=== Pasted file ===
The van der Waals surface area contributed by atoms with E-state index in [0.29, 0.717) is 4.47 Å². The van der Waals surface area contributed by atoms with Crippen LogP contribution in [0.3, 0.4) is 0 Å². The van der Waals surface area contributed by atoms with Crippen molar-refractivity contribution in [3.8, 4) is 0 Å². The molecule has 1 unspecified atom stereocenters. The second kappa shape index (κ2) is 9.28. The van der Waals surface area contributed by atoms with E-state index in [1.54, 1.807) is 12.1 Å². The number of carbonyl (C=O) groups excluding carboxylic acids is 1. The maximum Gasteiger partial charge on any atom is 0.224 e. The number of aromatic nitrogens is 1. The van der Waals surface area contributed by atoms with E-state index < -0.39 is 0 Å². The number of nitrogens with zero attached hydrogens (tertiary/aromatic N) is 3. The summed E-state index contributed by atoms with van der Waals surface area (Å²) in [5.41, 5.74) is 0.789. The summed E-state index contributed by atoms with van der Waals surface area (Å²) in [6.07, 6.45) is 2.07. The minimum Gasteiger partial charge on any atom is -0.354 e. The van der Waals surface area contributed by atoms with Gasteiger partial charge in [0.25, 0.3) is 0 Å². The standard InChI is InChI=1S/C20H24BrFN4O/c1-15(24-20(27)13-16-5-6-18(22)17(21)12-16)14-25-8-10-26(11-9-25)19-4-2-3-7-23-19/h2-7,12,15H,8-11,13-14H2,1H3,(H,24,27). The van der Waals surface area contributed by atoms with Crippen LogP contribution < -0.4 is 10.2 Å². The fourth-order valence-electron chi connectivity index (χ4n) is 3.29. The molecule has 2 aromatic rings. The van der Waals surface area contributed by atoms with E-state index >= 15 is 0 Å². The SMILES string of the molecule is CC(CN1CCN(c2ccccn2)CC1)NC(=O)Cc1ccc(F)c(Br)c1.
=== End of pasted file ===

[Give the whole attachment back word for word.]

The van der Waals surface area contributed by atoms with E-state index in [0.29, 0.717) is 4.47 Å². The van der Waals surface area contributed by atoms with Crippen LogP contribution in [0.3, 0.4) is 0 Å². The van der Waals surface area contributed by atoms with Crippen molar-refractivity contribution in [3.8, 4) is 0 Å². The molecule has 1 unspecified atom stereocenters. The second kappa shape index (κ2) is 9.28. The van der Waals surface area contributed by atoms with E-state index in [1.54, 1.807) is 12.1 Å². The number of carbonyl (C=O) groups excluding carboxylic acids is 1. The maximum Gasteiger partial charge on any atom is 0.224 e. The number of aromatic nitrogens is 1. The van der Waals surface area contributed by atoms with E-state index < -0.39 is 0 Å². The number of nitrogens with zero attached hydrogens (tertiary/aromatic N) is 3. The summed E-state index contributed by atoms with van der Waals surface area (Å²) in [5.41, 5.74) is 0.789. The summed E-state index contributed by atoms with van der Waals surface area (Å²) in [6.07, 6.45) is 2.07. The minimum Gasteiger partial charge on any atom is -0.354 e. The van der Waals surface area contributed by atoms with Gasteiger partial charge in [0.25, 0.3) is 0 Å². The standard InChI is InChI=1S/C20H24BrFN4O/c1-15(24-20(27)13-16-5-6-18(22)17(21)12-16)14-25-8-10-26(11-9-25)19-4-2-3-7-23-19/h2-7,12,15H,8-11,13-14H2,1H3,(H,24,27). The van der Waals surface area contributed by atoms with Crippen LogP contribution < -0.4 is 10.2 Å². The fourth-order valence-electron chi connectivity index (χ4n) is 3.29. The molecule has 2 aromatic rings. The van der Waals surface area contributed by atoms with E-state index >= 15 is 0 Å². The SMILES string of the molecule is CC(CN1CCN(c2ccccn2)CC1)NC(=O)Cc1ccc(F)c(Br)c1.